Frank Littlejohn was most recently a Beast. Truth is, he’s been many beastly incarnations since he began his pro hockey career 16 years ago. He’s been a Glaciercat, an IceHawk, a Falcon, a River Rat, a River Otter, a Mallard, a Jackal and an IceGator. And that doesn’t cover half the teams he’s played for over the course of his hockey travels. He’s ranked as high as General, a Baron and a Privateer, but he’s also been a Lumberjack. He’s been a Nailer and a Checker, literally and figuratively. He’s even covered off the winter weather conditions as a Chill, a Blizzard and a Frostbite. This issue of The Hockey News is known as our Rookie Issue, which showcases the players you’ll be seeing starring in the best league in the world for years to come. But for every
Aaron Ekblad and
Filip Forsberg, there are guys like Frank Littlejohn, who at 37 waits for the phone to ring with a minor league coach or GM on the other end, wondering whether he might be able to suit up and continue chasing the dream.
Littlejohn has played for 22 minor pro teams in eight leagues since he started drawing a paycheck from the game in 1998-99. But he knew what he was getting into, having played for five Jr. A teams in Ontario in five seasons before embarking on a hockey career. The longest he’s been in one place is four seasons when he played for the Adirondack IceHawks of the defunct United League. His shortest tenure has been one game, mostly with AHL teams for a couple all-too-brief call-ups.
His most recent stint was seven games this season with the Brampton Beast of the ECHL. It all started last year when he got a call from the St. Charles Chill of the (also) defunct Central League, asking him to fill in for a few games while the team was playing in Brampton. He hadn’t played pro hockey for a year, and even then his last stint was in the Federal League. Yes, there used to actually be a Federal League. Littlejohn had always wanted to hit the 700-game mark, so he decided to play, and that led to Brampton offering him a contract down the stretch and into the playoffs.
So Littlejohn worked out this past summer, hoping to resume his career with Brampton. But then the Central League folded and the Beast was absorbed by the ECHL, a younger, more competitive league that limits the number of veterans each team can have. But in December, the Beast ran into injury trouble and asked Littlejohn to come back to play three games in three nights. It turned into just two in two nights when Wheeling’s bus broke down on the way to Brampton and the Nailers couldn’t make the game. “As soon as I heard that Sunday morning, I said, ‘My body’s pretty sore from the first two games. I’m glad their bus broke down.’ ” Littlejohn said, who’s suited up five times since, but is no longer on the Beast’s active roster. The great thing about Littlejohn is his story is not one of failure, even though he never came close to playing in the NHL. It is, in fact, one of triumph. He’s 37 with four young kids and works as a part-time firefighter in eastern Ontario. He plays in a pretty good firefighters league these days, on account of so many good hockey players go on to become smoke eaters. He may never play a pro game again, but he’ll continue to wait for that call and if it comes, he’ll answer it without hesitating. The stint with Brampton allowed him to score his 500th career point last season to go along with 2,381 penalty minutes and more fights than he can remember. He spends time running hockey schools and coaching his son, who plays atom AAA hockey and is just beginning his own journey in the game. How can someone who has played that many years in that many places with so much passion for the game be considered anything but a success? “I always hoped to stick in the AHL so that maybe I could get that shot (at the NHL),” Littlejohn said. “It didn’t pan out for me. I would have loved it and I would have taken it by the horns for sure, but I can’t look back and say, ‘Geez, what did I do wrong?’ At whatever level I was at, I just loved it. Just loved it.” So Frank Littlejohn will continue to wait for a phone call that may never come again. If it doesn’t, he’ll most miss the guys in the room and on the bus, the same things Hall of Famers and fourth-line pluggers long for when the game is over. His paycheque is much smaller, and his hockey lifeline has been a lot more circuitous, but in reality, Frank Littlejohn isn’t that much different than Aaron Ekblad or Filip Forsberg, after all.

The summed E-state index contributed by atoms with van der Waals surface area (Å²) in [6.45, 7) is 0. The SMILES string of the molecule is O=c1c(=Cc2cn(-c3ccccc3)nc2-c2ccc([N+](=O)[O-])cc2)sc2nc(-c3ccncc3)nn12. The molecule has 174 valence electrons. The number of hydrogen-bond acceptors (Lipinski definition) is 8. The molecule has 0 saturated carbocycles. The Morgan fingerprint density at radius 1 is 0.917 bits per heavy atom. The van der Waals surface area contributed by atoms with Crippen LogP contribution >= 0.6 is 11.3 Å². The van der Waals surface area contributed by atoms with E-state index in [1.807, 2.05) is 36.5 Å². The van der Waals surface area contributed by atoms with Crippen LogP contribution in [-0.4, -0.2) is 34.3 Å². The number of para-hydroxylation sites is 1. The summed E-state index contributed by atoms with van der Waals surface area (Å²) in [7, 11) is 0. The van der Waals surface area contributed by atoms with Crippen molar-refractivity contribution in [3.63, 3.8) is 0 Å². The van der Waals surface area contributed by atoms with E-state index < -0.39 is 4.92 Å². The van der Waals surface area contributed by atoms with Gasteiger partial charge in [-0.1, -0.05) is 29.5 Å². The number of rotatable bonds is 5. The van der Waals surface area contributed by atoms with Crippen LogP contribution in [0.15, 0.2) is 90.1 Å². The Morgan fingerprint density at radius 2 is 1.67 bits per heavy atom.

This feature appears in the Feb. 16 edition of The Hockey News magazine. Get in-depth features like this one, and much more, by subscribing now.